Posted: Tuesday, 15 August 2017 @ 13:30
Currently we are representing clients engaged in suing employers within the private and public sector.
One issue that we are facing within the employment law sphere is within discrimination and the question is how high a figure you go with in presenting your Schedule Of Losses.
As many readers will know discrimination cases do not have a compensation cap(compared to Unfair Dismissal which is £80,541) and the temptation which many lawyers( and clients can have) is to maximise the claim.
This is particulalry the case if say you read in the newspaper about how say person X obtained an award for ££££.
There is a time and place to go high in formulating claims including within discrimination but there are a series of reasons why conservatism (rather than greed) pays within the discrimination arena:
Fundamentally Employment Tribunal Judges are not used to making high awards. Despite the absence of the statutory cap, latest median compensation awards within Employment Tribunal are - Sex Discrimination
£13,500, Race Discrimination
£13,760, Disability Discrimination
These figures are much lower than the unfair dismissal cap.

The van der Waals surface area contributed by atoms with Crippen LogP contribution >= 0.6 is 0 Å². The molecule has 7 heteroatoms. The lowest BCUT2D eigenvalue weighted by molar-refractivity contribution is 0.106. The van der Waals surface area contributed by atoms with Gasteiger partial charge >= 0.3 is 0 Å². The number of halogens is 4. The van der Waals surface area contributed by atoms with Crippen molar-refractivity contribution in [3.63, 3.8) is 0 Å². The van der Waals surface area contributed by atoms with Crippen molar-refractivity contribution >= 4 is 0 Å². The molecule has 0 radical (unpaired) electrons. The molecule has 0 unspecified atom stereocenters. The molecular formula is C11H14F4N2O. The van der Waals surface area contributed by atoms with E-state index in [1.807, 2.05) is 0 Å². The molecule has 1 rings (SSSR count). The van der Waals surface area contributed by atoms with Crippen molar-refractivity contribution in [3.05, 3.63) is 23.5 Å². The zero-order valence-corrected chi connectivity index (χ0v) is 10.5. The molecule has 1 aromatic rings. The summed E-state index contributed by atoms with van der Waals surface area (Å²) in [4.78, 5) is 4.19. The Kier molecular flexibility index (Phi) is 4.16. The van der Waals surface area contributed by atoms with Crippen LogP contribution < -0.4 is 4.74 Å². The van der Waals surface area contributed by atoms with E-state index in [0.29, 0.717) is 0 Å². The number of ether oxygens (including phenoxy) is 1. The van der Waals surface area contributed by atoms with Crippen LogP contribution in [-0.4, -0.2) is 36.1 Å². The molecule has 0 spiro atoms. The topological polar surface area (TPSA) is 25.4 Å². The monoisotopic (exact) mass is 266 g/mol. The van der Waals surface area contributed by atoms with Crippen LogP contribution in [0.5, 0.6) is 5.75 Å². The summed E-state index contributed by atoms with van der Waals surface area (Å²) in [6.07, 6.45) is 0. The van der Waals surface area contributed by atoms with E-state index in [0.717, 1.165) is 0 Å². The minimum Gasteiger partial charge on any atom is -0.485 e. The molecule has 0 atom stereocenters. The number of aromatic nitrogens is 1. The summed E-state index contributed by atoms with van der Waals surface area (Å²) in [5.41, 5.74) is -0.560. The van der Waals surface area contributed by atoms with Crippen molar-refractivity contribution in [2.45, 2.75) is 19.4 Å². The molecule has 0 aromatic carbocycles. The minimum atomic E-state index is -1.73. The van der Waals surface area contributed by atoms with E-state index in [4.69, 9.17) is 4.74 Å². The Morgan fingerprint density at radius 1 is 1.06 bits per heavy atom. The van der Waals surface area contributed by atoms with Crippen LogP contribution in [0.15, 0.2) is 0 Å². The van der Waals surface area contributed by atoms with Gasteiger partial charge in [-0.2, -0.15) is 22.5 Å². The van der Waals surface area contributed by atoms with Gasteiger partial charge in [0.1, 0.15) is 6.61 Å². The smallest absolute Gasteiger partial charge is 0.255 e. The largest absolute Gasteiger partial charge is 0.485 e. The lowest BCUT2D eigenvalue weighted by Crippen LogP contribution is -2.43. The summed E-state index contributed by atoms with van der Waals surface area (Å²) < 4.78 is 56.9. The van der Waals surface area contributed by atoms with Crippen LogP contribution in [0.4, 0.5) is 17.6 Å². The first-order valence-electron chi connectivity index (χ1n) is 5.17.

From my experience Judges do not like inflated claims and ultimately they will respect a Claimant more if she or he is seen not to be over pushing her claim.
Often Claimants can actually do much to assist themselves by not focusing on claiming too much but by focusing on areas of losses which some lawyers are ineffective in formulating.
Within this context if negotiation happens and the other side start viewing you as a soft touch, you remain firm.
Recently we had assistance on one case with regard to pension losses which are a neglected and complex area..
This has on the face of it looked like a fruitful exercise as we have been able to present some significant losses in a clear yet conservative way. We hope that it will less vulnerable to legal attack from the other side and will portray the client in a good way and ultimately will be well received by the Employment Judge if we reach that point.